By Jola Chudy
With more than 20 years in the Richemont Group, Jean-Marc Pontroue is a watch world maven. With stints at Montblanc, LVMH and Roger Dubuis, his newest role at Panerai sees him diving into the universe of Italy's famous luxury watch brand.
Since joining Panerai, have you felt a desire to change a lot?
A brand like Panerai, your first mission is not to change anything in some areas. Change for change’s sake is not good. We have a unique product with its case shape, its numbers, its size. Hundreds of brands dream of having our essence, of having a case, dial and indexes which speak for themselves the way Panerai does. There are so many products in the industry that all look the same. So no, there is not going to be any change in products, just more clarification in the stories, and looking more at dedicated lines.
I always say you should not have to explain a product. If you have to start to explain a brand, people today are not interested, because they are bombarded with information. Panerai is a visual brand, so, simply, if you don’t like big watches, don’t come to Panerai. Will we ever make small watches? No. Everything in the future of Panerai is about revisiting the hundreds of stories we have. Some of them have been forgotten and we want to make them known again.
Is it a challenge to plan for the long-term but be nimble enough to change your plans when market conditions, trends or other unexpected influences demand this?
It is like flying a plane. You have the capability to go from one point to the next, but sometimes you encounter turbulence. You revise your plans down if you are underperforming and you revise upwards if you are overperforming. But the direction of Panerai is very clear. Panerai is strong and has its particular positioning amongst the other brands to be perceived as a brand with its own territory, and this is what we want to protect as much as possible. We are the only pure Italian watchmaker. There are jewellers who also make watches, but we are the only one who makes watches, and Italy retains that resonance of craft, design, craftsmanship and style.
How are the collections being distinguished?
The idea is to create four worlds each with a relevance to Panerai. Radomir is a line associated with the history of the brand because it was the first launched by Panerai. Luminor is our iconic model with its contemporary Italian style. The Luminor Due is a Luminor that has all the spirit of Panerai, but the dimensions and weightare slightly lighter and smaller watches. It remains a big watch – it’s small at 38mm for us, but big for the industry. Panerai has no plans to go below 38mm! And then you have Submersible, the sports line, which is for adventurers. You can dive 300 metres, you can run, ski, dive, jump with your watch.
When you’ve immersed yourself so deeply in the universe of one brand, what is it like moving to a new company and an entirely new brand?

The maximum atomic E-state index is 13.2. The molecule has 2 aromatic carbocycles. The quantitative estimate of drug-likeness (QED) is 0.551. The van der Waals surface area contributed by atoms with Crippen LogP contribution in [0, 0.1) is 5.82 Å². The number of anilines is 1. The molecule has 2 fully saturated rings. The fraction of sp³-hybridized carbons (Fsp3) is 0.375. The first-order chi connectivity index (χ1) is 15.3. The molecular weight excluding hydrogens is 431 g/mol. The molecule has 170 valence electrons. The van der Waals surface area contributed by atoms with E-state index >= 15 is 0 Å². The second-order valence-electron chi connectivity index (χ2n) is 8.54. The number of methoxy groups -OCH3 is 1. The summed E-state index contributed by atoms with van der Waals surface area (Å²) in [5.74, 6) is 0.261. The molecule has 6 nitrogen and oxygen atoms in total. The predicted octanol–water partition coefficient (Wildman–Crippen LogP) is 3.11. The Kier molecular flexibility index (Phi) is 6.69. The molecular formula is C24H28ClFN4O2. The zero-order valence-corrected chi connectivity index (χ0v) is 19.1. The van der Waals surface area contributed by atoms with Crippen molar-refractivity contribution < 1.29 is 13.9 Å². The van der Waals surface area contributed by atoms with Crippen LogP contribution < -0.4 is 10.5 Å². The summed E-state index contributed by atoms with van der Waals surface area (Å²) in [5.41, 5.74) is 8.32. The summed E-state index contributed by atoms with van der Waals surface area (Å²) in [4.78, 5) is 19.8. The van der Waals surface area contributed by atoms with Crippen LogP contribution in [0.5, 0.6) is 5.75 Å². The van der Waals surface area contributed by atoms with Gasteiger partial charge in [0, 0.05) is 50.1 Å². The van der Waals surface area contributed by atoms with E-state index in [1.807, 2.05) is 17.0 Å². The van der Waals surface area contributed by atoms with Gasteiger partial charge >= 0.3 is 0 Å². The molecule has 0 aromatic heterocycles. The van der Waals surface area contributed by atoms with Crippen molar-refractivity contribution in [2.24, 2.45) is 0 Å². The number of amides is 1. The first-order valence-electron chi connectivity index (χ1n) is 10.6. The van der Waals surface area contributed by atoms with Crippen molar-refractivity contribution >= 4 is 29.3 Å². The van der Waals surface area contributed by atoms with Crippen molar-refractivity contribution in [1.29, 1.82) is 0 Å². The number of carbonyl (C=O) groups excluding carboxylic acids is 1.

It’s probably a bit like when you write an article about one thing, and then write about another the next day! For me, even though I moved from Montblanc to Panerai, I am still in the same group, so the architecture, methodology and processes are the same. It is a different ‘playground’ because obviously the brand is different in terms of price, style or brand values. I would be more worried moving from a different industry such as hotels or aviation to watchmaking as that would be very different. But it is like driving a car and it didn’t take me a lot of time to adjust, but that’s not because because I’m so brilliant (laughs).
But even with your intimate knowledge of the industry, you must have felt some challenges?
The biggest story is creating and growing the team. The people is where you need the longest time to make it happen, because of change of management style, or a vision.
The rhythm and direction and evolution must be shared with people who may have been with the brand for 20 years. You are not the one who is most impacted, it is the 730-odd people who are impacted by your arrival.
Do you think change management is trickier to effect in watchmaking because it is an industry that changes a little less quickly than others?
That’s nicely said (laughs) I love your expression. I think it very much depends on brand to brand. I actually don’t read many articles about the watch business, but I do get inspiration from reading about other industries. I was reading an article about a beauty brand, Shiseido, with a new CEO implementing a direction that was very different to what was happening before.
The decision-making for various divisions in the brand was split by countries and the company, very Japanese, became that much more international because of it. I find these kind of articles about other industries very inspiring for the watch industry.
Today, when you see Panerai, which is one of the least Swiss brands – we have a manufacture in Neuchâtel, a lot of our people and a large part of our competency in Milan, we have the headquarters in Geneva. But in 2019, this is not an obstacle. Does it make it simpler? No. Does it mean a lot of extra phone calls and videos? Yes. But, at the end of the day, all these things are easier than we believe. There is a tendency to believe that because something has been a certain way for many years, it shouldn’t change.